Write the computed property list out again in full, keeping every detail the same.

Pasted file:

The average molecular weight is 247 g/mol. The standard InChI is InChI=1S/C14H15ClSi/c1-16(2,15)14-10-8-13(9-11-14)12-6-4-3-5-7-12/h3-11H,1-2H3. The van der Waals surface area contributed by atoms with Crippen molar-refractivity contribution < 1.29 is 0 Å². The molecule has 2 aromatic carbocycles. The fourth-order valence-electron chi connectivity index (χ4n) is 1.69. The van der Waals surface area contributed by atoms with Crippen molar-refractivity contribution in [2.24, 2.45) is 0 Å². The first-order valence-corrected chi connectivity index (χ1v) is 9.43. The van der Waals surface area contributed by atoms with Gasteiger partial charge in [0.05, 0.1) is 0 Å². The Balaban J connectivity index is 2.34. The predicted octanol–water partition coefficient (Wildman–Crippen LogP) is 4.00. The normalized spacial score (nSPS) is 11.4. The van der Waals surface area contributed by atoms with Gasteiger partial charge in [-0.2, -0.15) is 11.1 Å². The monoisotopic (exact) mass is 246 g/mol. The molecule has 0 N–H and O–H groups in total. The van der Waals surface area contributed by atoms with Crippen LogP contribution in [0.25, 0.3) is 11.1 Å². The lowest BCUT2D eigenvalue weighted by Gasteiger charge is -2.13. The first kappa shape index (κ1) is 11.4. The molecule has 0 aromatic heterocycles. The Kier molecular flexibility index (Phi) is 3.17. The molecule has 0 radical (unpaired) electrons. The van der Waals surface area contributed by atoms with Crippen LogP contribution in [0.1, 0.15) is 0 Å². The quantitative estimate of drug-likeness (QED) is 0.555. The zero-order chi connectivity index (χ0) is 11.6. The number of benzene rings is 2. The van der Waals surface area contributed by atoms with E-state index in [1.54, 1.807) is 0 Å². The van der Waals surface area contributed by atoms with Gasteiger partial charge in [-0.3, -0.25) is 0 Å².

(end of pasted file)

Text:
The average molecular weight is 247 g/mol. The standard InChI is InChI=1S/C14H15ClSi/c1-16(2,15)14-10-8-13(9-11-14)12-6-4-3-5-7-12/h3-11H,1-2H3. The van der Waals surface area contributed by atoms with Crippen molar-refractivity contribution < 1.29 is 0 Å². The molecule has 2 aromatic carbocycles. The fourth-order valence-electron chi connectivity index (χ4n) is 1.69. The van der Waals surface area contributed by atoms with Crippen molar-refractivity contribution in [2.24, 2.45) is 0 Å². The first-order valence-corrected chi connectivity index (χ1v) is 9.43. The van der Waals surface area contributed by atoms with Gasteiger partial charge in [0.05, 0.1) is 0 Å². The Balaban J connectivity index is 2.34. The predicted octanol–water partition coefficient (Wildman–Crippen LogP) is 4.00. The normalized spacial score (nSPS) is 11.4. The van der Waals surface area contributed by atoms with Gasteiger partial charge in [-0.2, -0.15) is 11.1 Å². The monoisotopic (exact) mass is 246 g/mol. The molecule has 0 N–H and O–H groups in total. The van der Waals surface area contributed by atoms with Crippen LogP contribution in [0.25, 0.3) is 11.1 Å². The lowest BCUT2D eigenvalue weighted by Gasteiger charge is -2.13. The first kappa shape index (κ1) is 11.4. The molecule has 0 aromatic heterocycles. The Kier molecular flexibility index (Phi) is 3.17. The molecule has 0 radical (unpaired) electrons. The van der Waals surface area contributed by atoms with Crippen LogP contribution in [0.1, 0.15) is 0 Å². The quantitative estimate of drug-likeness (QED) is 0.555. The zero-order chi connectivity index (χ0) is 11.6. The number of benzene rings is 2. The van der Waals surface area contributed by atoms with E-state index in [1.54, 1.807) is 0 Å². The van der Waals surface area contributed by atoms with Gasteiger partial charge in [-0.3, -0.25) is 0 Å².